Aaron Morrison: Right. So with Marshall Miles, his story begins where he is seen at local convenience store and he’s apparently causing a disturbance and so the cashier calls the police and says, ‘you know, there’s this guy here,’ and to use her words, ‘he’s freaking out.’ Just shouting random things that customers, and not harming anyone, but just clearly behaving in a manner would that would appear to be strange to almost anyone. So the police come and they detain him, I think it was the California Highway Patrol that first detained him, especially after they got, they received more calls and there was, there were reports that he was jumping on top of cars at an intersection near the supermarket and, you know, attempting to remove windshield wipers and things. These are all really allegations cause there’s no hardcore or uh, you know, there’s no evidence that he did those things but that’s what was reported by 9-1-1 callers. So anyway, they’ve detained him and they take them to the Sacramento County Jail. But on the way there, really, before they even got him there, he was telling them, you know, ‘I can’t breathe.’ And in his state, I mean he may have been under the influence of something, but he had enough wherewithal to tell the deputies and the other officers who were getting ready to transport him to the jail ‘look, I’m not, I don’t feel well, I can’t breathe.’ And they essentially ignore them. So they get him to the jail. He continues to tell them ‘I can’t breathe, I can’t breathe.’ They take his protests and his statements as his way of just trying to get out of the situation. They are not seeing it as a medical issue. And so, you know, they continue to restrain him, they get him into a holding cell and essentially he becomes unresponsive. It’s at that point that they then, once he’s unresponsive, then they switch to, ‘oh gosh, this is a medical emergency and let’s get an ambulance here and get him to the hospital.’ So there has been no decision on whether or not the deputies involved with detaining him and placing him in the holding cell, there’s been no decision yet on whether or not they acted in accordance to their training, if there’s any sort of discipline or charges that they could be brought up on. So this is still an active case, but the latest was that the coroner came out and called Marshall’s death a homicide. So the family is waiting. They’ve waited for a really long time without answers.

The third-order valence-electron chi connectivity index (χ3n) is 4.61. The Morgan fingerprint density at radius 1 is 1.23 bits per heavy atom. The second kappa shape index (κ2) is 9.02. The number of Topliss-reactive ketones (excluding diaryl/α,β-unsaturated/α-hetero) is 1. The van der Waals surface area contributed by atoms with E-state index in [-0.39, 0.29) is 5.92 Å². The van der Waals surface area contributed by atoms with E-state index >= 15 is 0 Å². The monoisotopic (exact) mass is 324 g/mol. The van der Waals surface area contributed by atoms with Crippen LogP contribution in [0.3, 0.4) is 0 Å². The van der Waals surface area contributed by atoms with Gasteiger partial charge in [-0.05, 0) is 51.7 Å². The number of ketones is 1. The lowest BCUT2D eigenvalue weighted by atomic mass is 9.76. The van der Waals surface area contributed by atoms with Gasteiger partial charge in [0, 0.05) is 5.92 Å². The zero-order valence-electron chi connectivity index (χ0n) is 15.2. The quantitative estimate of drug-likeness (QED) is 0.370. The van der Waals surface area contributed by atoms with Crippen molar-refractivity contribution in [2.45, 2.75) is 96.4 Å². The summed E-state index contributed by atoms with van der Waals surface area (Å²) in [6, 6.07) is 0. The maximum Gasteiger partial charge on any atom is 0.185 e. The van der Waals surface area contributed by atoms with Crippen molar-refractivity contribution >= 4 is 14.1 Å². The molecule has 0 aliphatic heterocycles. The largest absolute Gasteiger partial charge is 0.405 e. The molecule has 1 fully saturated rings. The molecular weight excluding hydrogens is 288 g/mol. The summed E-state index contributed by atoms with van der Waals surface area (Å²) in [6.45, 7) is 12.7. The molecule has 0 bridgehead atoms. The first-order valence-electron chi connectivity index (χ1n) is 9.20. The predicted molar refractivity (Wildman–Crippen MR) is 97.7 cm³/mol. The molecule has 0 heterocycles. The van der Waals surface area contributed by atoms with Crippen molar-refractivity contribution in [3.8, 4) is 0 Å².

Adam: Right.